“But I began to realise that the Christian ministry was my true calling.  I went back to study theology as a student with the Free Church of Scotland and was ordained in 2008.

“The Presbyterian Church of Eastern Australia (PCEA) or “Free Presbyterian Church” is a bible believing church and has warm fellowship and good relations with all other bible believing Christians and churches, even if we differ on some of the non-essentials.

“The word ‘Presbyterian’ is really a description of our form of government.  It's from the Greek word for an elder and means that our church is governed by ministers/elders who meet together in council from time to time.  

“We differ from Anglicans and Catholics in that we don’t have a hierarchy of offices within our church.  No bishops or archbishops, every minister is equal.  Locally elected lay elders also have an equal say with the ministers in our church councils.  

“We differ from Congregational or Independent churches (which are also usually governed by elders) in that we believe congregations should be interconnected and interdependent at a regional and national level.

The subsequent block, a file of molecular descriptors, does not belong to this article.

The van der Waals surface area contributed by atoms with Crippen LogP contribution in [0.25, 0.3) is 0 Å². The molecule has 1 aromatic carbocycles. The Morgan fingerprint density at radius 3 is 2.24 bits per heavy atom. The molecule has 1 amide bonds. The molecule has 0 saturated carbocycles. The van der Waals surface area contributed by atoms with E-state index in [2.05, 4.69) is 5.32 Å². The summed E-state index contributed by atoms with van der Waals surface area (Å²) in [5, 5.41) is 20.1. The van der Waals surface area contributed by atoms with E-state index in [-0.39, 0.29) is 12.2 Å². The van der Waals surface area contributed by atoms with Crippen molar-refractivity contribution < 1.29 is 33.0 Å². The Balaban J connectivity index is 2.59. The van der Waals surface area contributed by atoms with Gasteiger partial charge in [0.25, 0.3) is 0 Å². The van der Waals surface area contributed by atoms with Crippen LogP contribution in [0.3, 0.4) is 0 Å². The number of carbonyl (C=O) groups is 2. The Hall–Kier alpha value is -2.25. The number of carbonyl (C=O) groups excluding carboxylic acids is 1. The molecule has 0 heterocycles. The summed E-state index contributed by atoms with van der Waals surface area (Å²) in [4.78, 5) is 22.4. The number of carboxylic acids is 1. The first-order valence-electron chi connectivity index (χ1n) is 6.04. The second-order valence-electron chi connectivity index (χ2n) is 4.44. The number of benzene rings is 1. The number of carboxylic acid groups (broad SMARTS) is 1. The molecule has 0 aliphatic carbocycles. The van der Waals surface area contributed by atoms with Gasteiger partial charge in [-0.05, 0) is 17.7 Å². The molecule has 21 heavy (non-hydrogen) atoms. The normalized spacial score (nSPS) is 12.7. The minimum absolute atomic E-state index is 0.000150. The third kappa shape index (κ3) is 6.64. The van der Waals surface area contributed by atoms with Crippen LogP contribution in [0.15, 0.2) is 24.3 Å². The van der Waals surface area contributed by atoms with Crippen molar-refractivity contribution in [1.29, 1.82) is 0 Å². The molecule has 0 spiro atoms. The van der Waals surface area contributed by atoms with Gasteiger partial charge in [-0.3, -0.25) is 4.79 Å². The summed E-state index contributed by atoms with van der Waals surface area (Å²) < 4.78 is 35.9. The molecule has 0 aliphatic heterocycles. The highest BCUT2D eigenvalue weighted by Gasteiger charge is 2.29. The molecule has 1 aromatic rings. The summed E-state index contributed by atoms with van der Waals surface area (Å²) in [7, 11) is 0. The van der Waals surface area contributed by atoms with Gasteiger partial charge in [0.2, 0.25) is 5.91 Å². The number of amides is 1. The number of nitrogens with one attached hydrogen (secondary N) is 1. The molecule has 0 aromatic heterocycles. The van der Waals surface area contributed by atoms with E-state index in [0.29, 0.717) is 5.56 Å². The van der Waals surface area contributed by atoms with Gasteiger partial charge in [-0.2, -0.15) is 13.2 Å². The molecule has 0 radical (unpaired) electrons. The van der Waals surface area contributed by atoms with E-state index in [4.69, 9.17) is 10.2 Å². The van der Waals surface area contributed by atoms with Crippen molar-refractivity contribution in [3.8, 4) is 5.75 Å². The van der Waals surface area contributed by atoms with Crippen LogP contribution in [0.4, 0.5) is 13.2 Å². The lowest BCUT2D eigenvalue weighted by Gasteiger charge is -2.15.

“It’s the form of government of the Scottish national church, and came to Australia with the Scottish settlers of the 19th century,” he said.

Rev Forbes says they aim for their worship to be simple, spiritual and biblical.  A major focus is the reading and preaching of the bible.  

“Perhaps most unusual to many visitors is that we sing only the psalms of the bible, and we do so without instrumental accompaniment.  We believe it’s the way the apostles and early church worshipped. It’s simple, participative, and really beautiful when done well.  

“The 150 psalms of the bible perfectly express the full range of human emotions and make clear references to Christ in a way that uninspired hymns can’t do,” he said.

The minister’s church in Scotland has longstanding links with the PCEA and his classmate from Theological studies in Edinburgh, Rev Robin Tso, is now a minister in Newcastle.  He encouraged Rev Forbes to come to Australia last year to help foster and maintain the links between the churches.